Consistent with these thoughts, my firm suggests looking at the gradual re-accumulation of the energy stocks, particularly ones with outsized dividend yields. For fund investors there are a plethora of closed-end funds and ETFs like the aforementioned ProShares Ultra Oil & Gas, which is leveraged two-to-one on the upside. Additionally, in past missives we have mentioned a number of higher yielding names recommended by our fundamental energy analysts, like 12%-yielding Linn Energy (LINE). This morning we offer for your consideration Delta Petroleum (DPTR) using its convertible bond, as well as Chesapeake Energy (CHK) using its convertible preferred "D" shares. As always, terms for these convertibles should be checked before purchase.
As with oil, my firm has been cautious on precious metals this year despite the belief that the yellow metal also remains in a secular bull market. We think the decline from $990/ounce on July 15, 2008 into last Friday's close of $792 is overdone. The gold stocks have fared even worse, as can be seen in the chart below.
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While many pundits are blaming gold -- and oil's -- decline on the stronger dollar, my fir doesn't see it that way. Plainly, we have been bullish on the dollar since late last year when we recommended closing down all of our anti-dollar "bets" that had been in place since 4Q '01. And, at the margin the dollar's recent strength is responsible for a modicum of the slide in "stuff stocks." However, my firm thinks there is more afoot than just that. Indeed, the recent accelerating rotation out of "stuff" we think is largely being driven by a gathering sense that not only is the U.S. economy slowing noticeably, but so is the rest of the world. While true, we continue to believe the U.S. economy will avoid a recession and continue to muddle through (read: 0.0%–2% GDP growth), although the odds of a recession in 2009 have clearly risen. Nevertheless, we like gold stocks at these price-points, but are again turning cautious on the U.S. dollar (see the chart blow); and, as with energy stocks, are recommending gradual re-accumulation. Hereto there are numerous closed-end funds and ETFs, but one for your consideration is the Deutsche Bank Gold Double Long Note (DGP).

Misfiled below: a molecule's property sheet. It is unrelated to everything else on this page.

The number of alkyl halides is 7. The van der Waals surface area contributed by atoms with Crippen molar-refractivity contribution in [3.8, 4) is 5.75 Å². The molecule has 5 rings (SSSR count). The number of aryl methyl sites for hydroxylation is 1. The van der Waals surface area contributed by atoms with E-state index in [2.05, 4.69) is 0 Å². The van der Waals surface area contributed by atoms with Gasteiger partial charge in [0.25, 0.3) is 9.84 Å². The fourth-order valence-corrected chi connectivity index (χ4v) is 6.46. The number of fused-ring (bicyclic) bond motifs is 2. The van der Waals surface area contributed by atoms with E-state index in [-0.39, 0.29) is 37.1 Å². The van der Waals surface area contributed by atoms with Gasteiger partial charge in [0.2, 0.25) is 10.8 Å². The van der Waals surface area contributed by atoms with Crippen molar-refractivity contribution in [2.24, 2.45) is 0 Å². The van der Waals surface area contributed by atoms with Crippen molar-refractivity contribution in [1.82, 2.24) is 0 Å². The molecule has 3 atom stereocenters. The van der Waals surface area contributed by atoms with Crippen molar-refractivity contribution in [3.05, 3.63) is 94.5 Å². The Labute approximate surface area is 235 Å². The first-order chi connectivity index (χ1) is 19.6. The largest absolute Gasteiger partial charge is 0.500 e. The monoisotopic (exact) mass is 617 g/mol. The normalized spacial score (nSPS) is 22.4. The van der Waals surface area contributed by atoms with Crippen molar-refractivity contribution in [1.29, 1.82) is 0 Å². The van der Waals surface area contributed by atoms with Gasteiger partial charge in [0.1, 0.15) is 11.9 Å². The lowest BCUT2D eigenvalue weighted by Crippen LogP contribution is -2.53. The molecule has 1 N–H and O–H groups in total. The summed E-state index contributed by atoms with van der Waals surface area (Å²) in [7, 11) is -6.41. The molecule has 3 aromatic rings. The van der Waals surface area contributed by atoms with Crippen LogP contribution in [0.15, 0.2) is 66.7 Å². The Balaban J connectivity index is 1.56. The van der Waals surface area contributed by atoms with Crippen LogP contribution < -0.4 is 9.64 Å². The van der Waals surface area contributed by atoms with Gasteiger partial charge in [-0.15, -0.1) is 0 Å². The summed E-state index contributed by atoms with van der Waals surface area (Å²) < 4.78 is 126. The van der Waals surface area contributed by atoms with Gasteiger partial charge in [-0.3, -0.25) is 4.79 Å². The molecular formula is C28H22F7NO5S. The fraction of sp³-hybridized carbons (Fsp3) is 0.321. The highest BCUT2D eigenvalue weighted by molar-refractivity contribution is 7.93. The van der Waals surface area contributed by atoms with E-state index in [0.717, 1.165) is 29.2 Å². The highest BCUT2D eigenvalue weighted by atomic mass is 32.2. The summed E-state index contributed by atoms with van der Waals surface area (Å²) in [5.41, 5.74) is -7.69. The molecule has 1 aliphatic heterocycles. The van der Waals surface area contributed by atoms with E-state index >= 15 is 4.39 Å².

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The call for this week: Regrettably, for most of this year it has been more of a trader's market than an investor's market. While my firm is a much better investor than trader, we have attempted to navigate the volatile environment using the trading side of the portfolio.
Recall that my firm advises using 80% of your equity portfolio for investment ideas and 20% for trading. And when we say "trading," we DON'T mean day trading! Rather, we try to wait for a trading "set up" whereby the odds are tipped so far in our favor that if we are wrong we are going to get stopped-out quickly with hopefully small losses and live to play another day. And, that's the way it is on session 24 since the July 15th "selling climax" lows. Indeed, "for trading, not investing!"